Thermal Conductivity

Thermal Conductivity

Thermal Conductivity is the intrinsic property of a material which relates its ability to conduct heat. Heat transfer by conduction involves transfer of energy within a material without any motion of the material as a whole.

Conduction takes place when a temperature gradient exists in a solid medium. Conductive heat flow occurs in the direction of decreasing temperature because higher temperature equates to higher molecular energy or more molecular movement. Energy is transferred from the more energetic to the less energetic molecules when neighbouring molecules collide.

What is Thermal Conductivity?

Thermal Conductivity is defined as the quantity of heat (Q) transmitted through a unit thickness (L) in a direction normal to a surface of unit area due to a unit temperature gradient (ΔT) under steady state condition and when the heat transfer is dependent only on the temperature gradient.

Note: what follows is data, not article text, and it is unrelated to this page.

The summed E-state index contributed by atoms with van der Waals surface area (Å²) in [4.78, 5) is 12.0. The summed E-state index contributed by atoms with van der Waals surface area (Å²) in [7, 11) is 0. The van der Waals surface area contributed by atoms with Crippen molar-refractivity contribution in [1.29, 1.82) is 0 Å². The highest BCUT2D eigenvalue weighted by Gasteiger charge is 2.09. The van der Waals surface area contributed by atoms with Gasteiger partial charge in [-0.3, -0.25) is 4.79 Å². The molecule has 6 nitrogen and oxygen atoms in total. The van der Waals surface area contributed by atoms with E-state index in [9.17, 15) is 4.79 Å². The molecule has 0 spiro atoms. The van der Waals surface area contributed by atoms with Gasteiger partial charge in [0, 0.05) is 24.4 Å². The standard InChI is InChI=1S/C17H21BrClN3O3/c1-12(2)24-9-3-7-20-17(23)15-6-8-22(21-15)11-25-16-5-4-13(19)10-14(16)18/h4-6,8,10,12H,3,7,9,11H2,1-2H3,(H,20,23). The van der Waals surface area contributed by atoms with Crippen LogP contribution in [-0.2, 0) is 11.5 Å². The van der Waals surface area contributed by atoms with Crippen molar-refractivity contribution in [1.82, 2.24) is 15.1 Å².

Everybody has its own capacity to conduct heat. To determine how much, it is we use this term. Thermal Conductivity (λ) is the capacity of the body to conduct or transmit heat.

\(Thermal\,Conductivity(\lambda )=\left( \frac{\left( Heat(Q)\times Dis\tan ce(L) \right)}{\left( Area(A)\times Temperature\,Gradient(\Delta T) \right)} \right)\).


λ = Thermal Conductivity in W/ mK,

Q = Amount of heat transfer through the material in J/ sec or W,

A = Area of the body in m²,

ΔT = Temperature Difference in K.

How to find the Thermal Conductivity?

Problem: Calculate the Thermal Conductivity through a conductor when 30 KW of heat flows through it having length of 4m and area 12m², if the temperature gradient is 40K?

Solution: Given,

Heat flow (Q) = 30 KW

Length (L) = 4m

Area (A) = 12m²

Temperature difference (Δ) = 40 K

We know that:

\(Thermal\,Conductivity(\lambda)=\frac{QL}{A\times \Delta T}=\frac{30\times {{10}^{3}}\times 4}{12\times 40}=250\,W/mK\).

∴ Thermal Conductivity (λ) = 250 W/ mK.